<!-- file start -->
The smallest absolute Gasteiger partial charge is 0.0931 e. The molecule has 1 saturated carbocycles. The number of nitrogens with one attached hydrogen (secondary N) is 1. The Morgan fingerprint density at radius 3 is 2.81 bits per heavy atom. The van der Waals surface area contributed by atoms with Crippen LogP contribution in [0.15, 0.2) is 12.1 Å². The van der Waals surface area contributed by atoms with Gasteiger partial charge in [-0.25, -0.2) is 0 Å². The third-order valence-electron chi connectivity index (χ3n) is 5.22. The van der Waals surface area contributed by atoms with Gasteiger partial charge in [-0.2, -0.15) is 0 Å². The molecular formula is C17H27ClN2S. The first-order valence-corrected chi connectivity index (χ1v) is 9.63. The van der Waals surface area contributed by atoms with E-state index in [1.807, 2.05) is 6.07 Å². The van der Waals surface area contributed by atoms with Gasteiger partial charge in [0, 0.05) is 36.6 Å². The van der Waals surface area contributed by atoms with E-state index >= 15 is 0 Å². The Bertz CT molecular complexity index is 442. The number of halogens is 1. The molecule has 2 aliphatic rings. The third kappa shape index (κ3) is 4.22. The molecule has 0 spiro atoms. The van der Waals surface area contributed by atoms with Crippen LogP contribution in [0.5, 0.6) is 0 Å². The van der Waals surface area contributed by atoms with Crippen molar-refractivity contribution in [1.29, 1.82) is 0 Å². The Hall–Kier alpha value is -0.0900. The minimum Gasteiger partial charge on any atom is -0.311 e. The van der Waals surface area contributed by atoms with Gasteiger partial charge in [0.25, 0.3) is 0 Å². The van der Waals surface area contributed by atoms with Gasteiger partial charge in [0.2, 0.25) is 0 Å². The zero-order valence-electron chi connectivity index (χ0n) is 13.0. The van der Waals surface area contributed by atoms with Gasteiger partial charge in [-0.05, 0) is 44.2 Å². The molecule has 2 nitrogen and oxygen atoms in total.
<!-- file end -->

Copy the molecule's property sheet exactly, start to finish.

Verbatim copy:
The smallest absolute Gasteiger partial charge is 0.0931 e. The molecule has 1 saturated carbocycles. The number of nitrogens with one attached hydrogen (secondary N) is 1. The Morgan fingerprint density at radius 3 is 2.81 bits per heavy atom. The van der Waals surface area contributed by atoms with Crippen LogP contribution in [0.15, 0.2) is 12.1 Å². The van der Waals surface area contributed by atoms with Gasteiger partial charge in [-0.25, -0.2) is 0 Å². The third-order valence-electron chi connectivity index (χ3n) is 5.22. The van der Waals surface area contributed by atoms with Gasteiger partial charge in [-0.2, -0.15) is 0 Å². The molecular formula is C17H27ClN2S. The first-order valence-corrected chi connectivity index (χ1v) is 9.63. The van der Waals surface area contributed by atoms with E-state index in [1.807, 2.05) is 6.07 Å². The van der Waals surface area contributed by atoms with Gasteiger partial charge in [0, 0.05) is 36.6 Å². The van der Waals surface area contributed by atoms with E-state index >= 15 is 0 Å². The Bertz CT molecular complexity index is 442. The number of halogens is 1. The molecule has 2 aliphatic rings. The third kappa shape index (κ3) is 4.22. The molecule has 0 spiro atoms. The van der Waals surface area contributed by atoms with Crippen LogP contribution in [0.5, 0.6) is 0 Å². The van der Waals surface area contributed by atoms with Crippen molar-refractivity contribution in [1.29, 1.82) is 0 Å². The Hall–Kier alpha value is -0.0900. The minimum Gasteiger partial charge on any atom is -0.311 e. The van der Waals surface area contributed by atoms with Gasteiger partial charge in [0.25, 0.3) is 0 Å². The van der Waals surface area contributed by atoms with Gasteiger partial charge in [0.2, 0.25) is 0 Å². The zero-order valence-electron chi connectivity index (χ0n) is 13.0. The van der Waals surface area contributed by atoms with Gasteiger partial charge in [-0.05, 0) is 44.2 Å². The molecule has 2 nitrogen and oxygen atoms in total.